It is believed that sloths have the slowest digestive rate of any mammal, but the true rate of food passage from ingestion to excretion is still debated. In 1978 Montgomery and Sunquist claimed the rate of digestion in the three-fingered sloth to be the slowest recorded for any herbivorous mammal, with 50 days being taken for the passage of 95% of 3mm glass beads. But it is highly unlikely that these beads would have passed through the sloths many stomachs in the same manner as their natural diet would. It is thought that the beads probably became lodged in the pre-pyloric stomach, lengthening the retention time.

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Amazing facts about animals

4. An Ostrich's eye is bigger than its brain:

Ostrich is the largest bird in the world having the largest eyes in the whole animal kingdom that are even bigger than its brain. An ostrich's eyes are about 2 inches (5 centimeters) in diameter, i.e. almost of the size of a billiard ball. The ostrich needs large eyes to adapt to its terrestrial lifestyle. On sighting any danger, it doesn’t hide its head in the sand as is popularly believed. Thanks to the long neck and legs which make it stand up to the height of 9 ft, it enjoys an excellent view over the grassland and bush. Its large eyes with a high number of photoreceptor cells combined with the sheer size of the image from the lens help the ostrich to see phenomenal details of the predators even from great distances. So, if it sees something trying to sneak up on it then it will run away as fast as it can with its big, long powerful legs.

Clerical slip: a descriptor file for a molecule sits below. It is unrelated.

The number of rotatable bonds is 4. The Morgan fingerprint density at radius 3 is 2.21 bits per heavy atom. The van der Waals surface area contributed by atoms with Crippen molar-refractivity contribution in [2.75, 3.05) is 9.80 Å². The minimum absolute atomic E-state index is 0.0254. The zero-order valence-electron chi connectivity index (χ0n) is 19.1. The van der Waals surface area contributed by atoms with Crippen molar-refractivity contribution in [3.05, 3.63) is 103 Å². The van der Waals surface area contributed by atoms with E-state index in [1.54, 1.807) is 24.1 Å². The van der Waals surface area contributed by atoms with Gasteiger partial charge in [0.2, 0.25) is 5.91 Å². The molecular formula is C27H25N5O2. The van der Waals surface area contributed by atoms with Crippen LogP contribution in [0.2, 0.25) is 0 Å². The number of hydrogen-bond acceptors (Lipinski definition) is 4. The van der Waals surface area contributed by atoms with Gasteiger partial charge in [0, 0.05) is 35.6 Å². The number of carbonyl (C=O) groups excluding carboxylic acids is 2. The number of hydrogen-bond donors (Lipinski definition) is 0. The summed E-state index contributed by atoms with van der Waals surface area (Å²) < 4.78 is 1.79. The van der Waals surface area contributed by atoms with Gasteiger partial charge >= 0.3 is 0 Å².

Amazing facts about animals

5. Frogs cannot vomit. If one has to, then it will vomit its entire stomach:

That potato salad sitting out in the heat too long is a recipe for food poisoning. Fortunately, you can get rid of the bad microbes you consume by vomiting. No so for frogs. If a frog eats something toxic, it can't eject its stomach contents. Instead, the frog throws up its entire stomach.

This is called full gastric eversion, and it's a little like dumping out your pockets. A tidy creature, the frog wipes the stomach hanging out of its mouth with its front feet to remove any stray bits. Then it packs the whole thing back into its body, where it will presumably stay until the next noxious tidbit is eaten.

People feel nausea before they throw up, probably, so they learn to avoid whatever made them sick. Of course, there's no way to know if a frog feels a little green before it turns its tummy inside out.

Frogs aren't the only animals that can't vomit. Others include horses, rabbits, and rats – one reason rat poison is so effective. And some animals share the frog's talent for throwing up the entire organ. When a shark can't stomach what it ate or feels threatened, full gastric eversion allows it to avoid poison and evade predators.

Some animals do frogs one better. Sea cucumbers, chubby wormlike creatures related to sea stars, can poop out their intestines as self-defense to tangle up and frighten predators. They can even break off their guts to escape, a kind of self-amputation called autotomy. Intestines regrow quickly, and the sea cukes seem none the worse for wear.


© 2020 Muhammad sohail sarwar


Muhammad sohail sarwar (author) from Islamabad, Pakistan on June 21, 2020:


Muhammad sohail sarwar (author) from Islamabad, Pakistan on June 21, 2020:


Billy the circus cat on June 21, 2020:

Oh thank you what are really informative article post...I learnt a lot today!

Amir on June 21, 2020:

Its one of the best articles you have written.